Money is ever an obstacle, but the Scottish racing community is getting behind one of its own. Simon Arron met him
It was Scottish sage and author Graham Gauld who drew my attention to one of the core reasons for his country’s remarkable record of motor sport success, given its relatively meagre human resources. South of the border, from the pioneering days of automotive combat, Brooklands cultured its ethos of ‘the right crowd, and no crowding’, but attitudes would in future be different elsewhere. “When there was a significant push to create a racing circuit in post-war Scotland,” Graham said, “it didn’t much matter whether you were a barman or an aristocrat, everybody pitched in together for the common good and helped wherever and however they could.”
This healthily inclusive approach survives to this day – and Ciaran Haggerty is racing proof.
In 2014 Haggerty became Scotland’s youngest Formula Ford champion, at 18, and did so in convincing style. He won 11 of the 15 championship rounds (all at Knockhill) and failed to appear on the podium only once, when he finished fourth. That he was competing at all owed much to others’ largesse.
Haggerty does not come from a racing-obsessed family, but became hooked on the sport after trying a rental kart. He started racing at 10, but didn’t have the means to compete in anything as exotic as the British championship and so focused on local and regional events, picking up a few titles along the way.
He switched to cars in 2013, competing in the Scottish FF1600 series and taking one victory en route to finishing as best rookie, in fourth place overall. At the end of that season, the Scottish Motor Racing Club awarded him the Hartley Whyte Trophy, presented annually to a promising newcomer. With the cup came a cheque for £750… and he immediately donated that to fellow racer Ryan Dalziel’s charity, which raises money for Rett syndrome (Dalziel’s niece Dionne is a sufferer – the disease affects brain development, predominantly in young girls).
“Ryan had offered me a huge amount of support,” Haggerty said, “taking me out to Daytona and then giving me help that enabled me to get started in Formula Ford, so donating the money to his charity seemed like the right thing to do. Once I’d announced my intentions, everybody in the room came to chat to me. I think it turned out to be the best £750 I never actually had.”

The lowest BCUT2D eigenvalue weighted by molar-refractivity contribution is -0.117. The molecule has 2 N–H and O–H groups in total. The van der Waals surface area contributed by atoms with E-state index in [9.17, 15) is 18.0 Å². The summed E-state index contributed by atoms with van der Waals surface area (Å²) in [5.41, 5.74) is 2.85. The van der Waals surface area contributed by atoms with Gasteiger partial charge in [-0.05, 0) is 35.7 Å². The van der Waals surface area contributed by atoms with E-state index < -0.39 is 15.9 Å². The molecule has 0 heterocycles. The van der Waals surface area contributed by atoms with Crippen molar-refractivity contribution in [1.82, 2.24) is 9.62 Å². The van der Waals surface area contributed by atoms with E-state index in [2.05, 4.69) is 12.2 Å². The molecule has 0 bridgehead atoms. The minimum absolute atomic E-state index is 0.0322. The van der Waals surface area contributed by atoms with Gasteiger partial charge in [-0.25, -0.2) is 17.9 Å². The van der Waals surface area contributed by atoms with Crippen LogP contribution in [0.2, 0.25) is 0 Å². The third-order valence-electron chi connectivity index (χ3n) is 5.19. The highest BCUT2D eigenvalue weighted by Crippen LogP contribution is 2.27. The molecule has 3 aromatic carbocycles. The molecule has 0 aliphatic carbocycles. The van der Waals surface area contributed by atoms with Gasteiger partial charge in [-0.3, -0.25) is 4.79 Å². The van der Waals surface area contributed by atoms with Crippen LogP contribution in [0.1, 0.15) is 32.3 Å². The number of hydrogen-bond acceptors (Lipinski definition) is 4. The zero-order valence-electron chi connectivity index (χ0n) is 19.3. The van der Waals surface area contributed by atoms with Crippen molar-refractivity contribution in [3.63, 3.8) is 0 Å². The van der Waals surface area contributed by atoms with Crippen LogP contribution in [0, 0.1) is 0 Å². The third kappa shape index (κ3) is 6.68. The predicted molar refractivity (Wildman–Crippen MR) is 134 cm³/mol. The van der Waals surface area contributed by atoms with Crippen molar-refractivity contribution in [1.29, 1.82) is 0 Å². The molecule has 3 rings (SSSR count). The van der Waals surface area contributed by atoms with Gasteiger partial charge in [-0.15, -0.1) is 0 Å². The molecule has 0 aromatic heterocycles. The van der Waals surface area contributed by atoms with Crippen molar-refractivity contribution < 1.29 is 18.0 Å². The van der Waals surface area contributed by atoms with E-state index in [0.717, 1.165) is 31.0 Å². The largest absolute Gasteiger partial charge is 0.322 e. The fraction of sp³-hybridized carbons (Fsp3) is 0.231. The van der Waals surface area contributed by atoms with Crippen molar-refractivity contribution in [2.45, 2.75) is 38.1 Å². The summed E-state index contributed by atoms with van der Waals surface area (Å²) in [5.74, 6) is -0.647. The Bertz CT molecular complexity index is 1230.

Dario Franchitti agreed to buy Haggerty a Ray chassis that Graham Brunton Racing would run throughout the 2014 season and a number of other established Scottish racing institutions – including Ecurie Ecosse – pitched in to support his campaign. As well as his endeavours at home, he was also able to compete farther afield, racing at Oulton Park, Brands Hatch (he was running in the lead pack in the Formula Ford Festival final, until sliding wide at Graham Hill Bend and slipping to 10th) and Silverstone (where he scored a heat win in the Walter Hayes Trophy, before a collision sidelined him at the semi-final stage).
“I want to make a career out of racing,” he says, “and if I can do that it would be amazing. Right now I’m looking at options in America. The Mazda Road to Indy scheme looks like a really great option, because if you win a championship at one level you win serious prize money that enables you to progress to the next. It’s a good way to move up the ladder; Europe doesn’t have anything like it. Without finding a major sponsor – or winning the lottery – I can’t see myself getting too many opportunities closer to home. The States seems like a good place to go, perhaps even as early as next season.”
Career in brief
Born: 13/8/1996, Johnstone, Scotland
2006-2012 karting, picking up race victories and titles in local and regional events
2013 Scottish FF1600 Championship. Awarded Hartley Whyte Trophy as most promising newcomer and donated £750 prize to charity
2014 Scottish FF1600 champion, winning the last 11 of 15 races